Update: On Dec. 15, DOL will publish a notice extending the public comment period to Feb. 5, 2018.
- The U.S. Department of Labor (DOL) tomorrow will formally propose to rescind Obama-era regulations that limited employers' tip pooling arrangements, it said in a draft Notice of Proposed Rulemaking (NPRM) on the Federal Register's public inspection page.
- The rules prohibited employers from redistributing gratuities to nontipped employees, even if all workers involved received minimum wage (as opposed to a tipped minimum wage). The rules have faced several legal challenges and the U.S. Supreme Court has been asked to weigh in.
- The NPRM proposes to allow employers to operate tip pools that include nontipped employees, like back-of-house restaurant workers, as long as all workers in the pool are paid minimum wage. Alternatively, if employers want to take a tip credit for servers, for example, the rule will require that they limit any tip-sharing arrangements to tipped employees.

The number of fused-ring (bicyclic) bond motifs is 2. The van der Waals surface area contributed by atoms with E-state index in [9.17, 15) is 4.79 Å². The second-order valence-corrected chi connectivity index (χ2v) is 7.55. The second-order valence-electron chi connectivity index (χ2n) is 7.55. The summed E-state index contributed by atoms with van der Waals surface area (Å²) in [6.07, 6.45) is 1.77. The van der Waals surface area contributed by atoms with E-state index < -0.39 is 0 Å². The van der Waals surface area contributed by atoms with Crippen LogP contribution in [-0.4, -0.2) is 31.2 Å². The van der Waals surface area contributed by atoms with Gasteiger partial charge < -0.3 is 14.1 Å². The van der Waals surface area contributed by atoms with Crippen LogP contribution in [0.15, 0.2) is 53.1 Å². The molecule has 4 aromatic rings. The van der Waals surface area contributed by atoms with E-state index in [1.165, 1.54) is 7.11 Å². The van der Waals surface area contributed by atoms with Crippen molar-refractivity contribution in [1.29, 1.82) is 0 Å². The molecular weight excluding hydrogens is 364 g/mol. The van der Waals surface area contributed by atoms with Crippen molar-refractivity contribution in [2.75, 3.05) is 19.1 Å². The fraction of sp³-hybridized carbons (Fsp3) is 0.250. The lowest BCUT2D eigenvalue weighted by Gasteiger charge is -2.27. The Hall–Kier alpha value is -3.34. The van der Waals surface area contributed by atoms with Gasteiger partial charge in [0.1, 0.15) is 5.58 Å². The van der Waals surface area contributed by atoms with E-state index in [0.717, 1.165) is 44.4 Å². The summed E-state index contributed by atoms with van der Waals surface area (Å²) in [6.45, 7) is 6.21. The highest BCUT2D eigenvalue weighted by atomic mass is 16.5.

The new administration had been eyeing the 2011 tip pool regs for removal from the beginning. The NPRM follows through on this and also asks stakeholders a few final questions, including: "If this proposed rule were adopted as proposed, what kinds of employees would employers choose to include in mandatory tip pools?" and, "If this proposed rule were adopted as proposed, would some employers respond by reallocating tipped income to their non-tipped employees?"
Employers who wish to respond to DOL's request can find instructions for doing so in the NPRM. Comments must be received within 30 days of its expected publication in tomorrow's Federal Register.
Finally, even though DOL is no longer enforcing the still-on-the-books tip pool regs, it may still be risky to include nontipped employees in tip pools. Federal appeals courts are split on the issue and several states have already prohibited such arrangements, with more likely to jump on the bandwagon. Moreover, the penalties for noncompliance are steep; once a tip pool is deemed invalid, employers can owe minimum wage, back overtime pay and damages to all employees in the pool. But with the NPRM's relatively short comment period, employers may not be waiting too long for some clarity.